Will Ana go public with her past or will Deckard continue to keep her hidden from Wallace? We also don’t know what the connection is between Deckard and Sapper. Blade Runner 2049 also doesn’t try to answer the immortal question – is Deckard a Replicant or not? We’ve also never seen what life is like off-world in this universe.

Another major question that hovers over the film is how Rachael could have had a child in the first place if she was a Replicant. Did Tyrell really create a highly sophisticated android with a reproductive system? We don’t know if Tyrell only created one Nexus 8 Replicant like Rachael or if there are others out there. And if we don’t know the answer to that, why did Freysa think it was possible others like Rachael could exist?

As for Wallace, it certainly isn’t a good ending for him. He will likely think Deckard is dead, and Freysa’s resistance has renewed vigor to rise up against him. While some blockbusters might use this subplot as an excuse for some over-done battle sequence, there’s nothing of the sort in Blade Runner 2049. Instead, this is left as a hanging thread.

Maybe it’s for the best that these questions are left unanswered in the film. It’s already long as it is. Perhaps like Star Wars, Blade Runner needs an expanded universe to explain things. Warner Bros. did release three short films ahead of the new film’s release, which fill in some of the blanks. One even explains how the “Black Out” happened.

“This movie is just out of the oven,” Villeneuve told the Los Angeles Times when asked if he was open to a sequel. “I have no distance from it at all. I’m still making my peace with it. So a third one — if there is a third one — is not something I’ve thought about at all. For me, it was enough to try to stay on the horse for this run, you know?”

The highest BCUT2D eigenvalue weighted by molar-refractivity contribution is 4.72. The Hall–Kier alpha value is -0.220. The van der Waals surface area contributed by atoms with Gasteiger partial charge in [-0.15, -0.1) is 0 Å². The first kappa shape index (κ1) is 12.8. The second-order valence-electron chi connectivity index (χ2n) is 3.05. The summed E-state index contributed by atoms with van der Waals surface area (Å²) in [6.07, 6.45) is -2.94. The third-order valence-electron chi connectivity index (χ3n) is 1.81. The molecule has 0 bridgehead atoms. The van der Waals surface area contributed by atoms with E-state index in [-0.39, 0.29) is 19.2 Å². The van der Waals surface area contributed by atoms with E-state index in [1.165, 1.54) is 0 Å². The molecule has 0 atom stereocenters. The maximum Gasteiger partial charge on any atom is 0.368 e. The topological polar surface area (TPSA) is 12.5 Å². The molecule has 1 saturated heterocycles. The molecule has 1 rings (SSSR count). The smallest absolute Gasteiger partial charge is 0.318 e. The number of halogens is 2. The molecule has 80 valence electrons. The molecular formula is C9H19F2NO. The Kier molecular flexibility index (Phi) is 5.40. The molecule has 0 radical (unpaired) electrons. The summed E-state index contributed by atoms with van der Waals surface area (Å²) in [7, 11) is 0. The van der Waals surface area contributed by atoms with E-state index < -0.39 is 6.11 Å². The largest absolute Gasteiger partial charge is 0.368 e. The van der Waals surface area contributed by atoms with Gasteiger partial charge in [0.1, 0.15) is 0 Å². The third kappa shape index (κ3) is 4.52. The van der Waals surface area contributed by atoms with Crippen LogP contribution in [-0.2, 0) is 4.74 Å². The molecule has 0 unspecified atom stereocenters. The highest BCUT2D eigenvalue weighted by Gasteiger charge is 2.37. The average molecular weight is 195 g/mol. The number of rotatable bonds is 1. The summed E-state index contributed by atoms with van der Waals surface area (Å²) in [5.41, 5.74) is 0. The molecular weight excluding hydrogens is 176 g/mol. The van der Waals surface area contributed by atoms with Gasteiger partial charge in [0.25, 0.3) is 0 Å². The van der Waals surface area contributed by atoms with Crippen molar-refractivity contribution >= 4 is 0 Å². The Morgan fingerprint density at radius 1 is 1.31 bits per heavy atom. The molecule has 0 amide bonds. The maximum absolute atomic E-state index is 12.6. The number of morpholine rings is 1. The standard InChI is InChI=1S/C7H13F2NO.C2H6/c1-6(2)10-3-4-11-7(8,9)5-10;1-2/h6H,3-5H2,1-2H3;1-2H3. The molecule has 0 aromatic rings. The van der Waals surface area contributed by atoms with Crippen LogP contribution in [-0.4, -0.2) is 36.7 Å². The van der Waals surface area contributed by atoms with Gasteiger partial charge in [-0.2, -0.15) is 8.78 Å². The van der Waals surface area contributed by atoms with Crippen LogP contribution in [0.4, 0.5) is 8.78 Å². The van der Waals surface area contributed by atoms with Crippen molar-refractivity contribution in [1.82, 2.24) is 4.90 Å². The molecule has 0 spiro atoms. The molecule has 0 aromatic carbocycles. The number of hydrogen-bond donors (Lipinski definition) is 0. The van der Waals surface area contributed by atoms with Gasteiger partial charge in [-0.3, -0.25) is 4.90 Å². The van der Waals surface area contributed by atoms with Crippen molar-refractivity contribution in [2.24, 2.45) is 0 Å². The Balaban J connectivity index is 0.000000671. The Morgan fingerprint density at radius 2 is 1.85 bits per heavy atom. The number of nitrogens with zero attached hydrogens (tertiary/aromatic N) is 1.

Blade Runner 2049 shares plenty of parallels with the original film. Both established a universe, but focused on small, personal stories at the risk of leaving some tiny details unanswered. All that stuff about Wallace, a resistance and expanding humanity’s reach was just set dressing for a little story about a detective helping a father reunite with his child.




I saw the movie last night and it is not nearly as good as the original. Very little thought went into the production design, any producers forgot that movies are visual. The movie scenes we’re all hazy desert and City scenes with absolutely no interesting points. The actors we’re so emotionless and deliver their lines as if they were just ready to go home. The plot was slow and dragged on. I fell asleep 5 times because I knew nothing was going to happen after the first 30 minutes. It’s quite amazing that this screenplay was ever allowed to be produced. Hollywood needs to stop over pain all day these computer animators and get back to some old school scenes that are interesting. I feel very let down and will never go see a big box office remake again. Rotten Tomatoes gave this 87% so I know that Rotten Tomatoes has been compromised. The guys I was with said it was all so horrible. I’m a huge science fiction fan, so when I fall asleep, I know the movie is crap.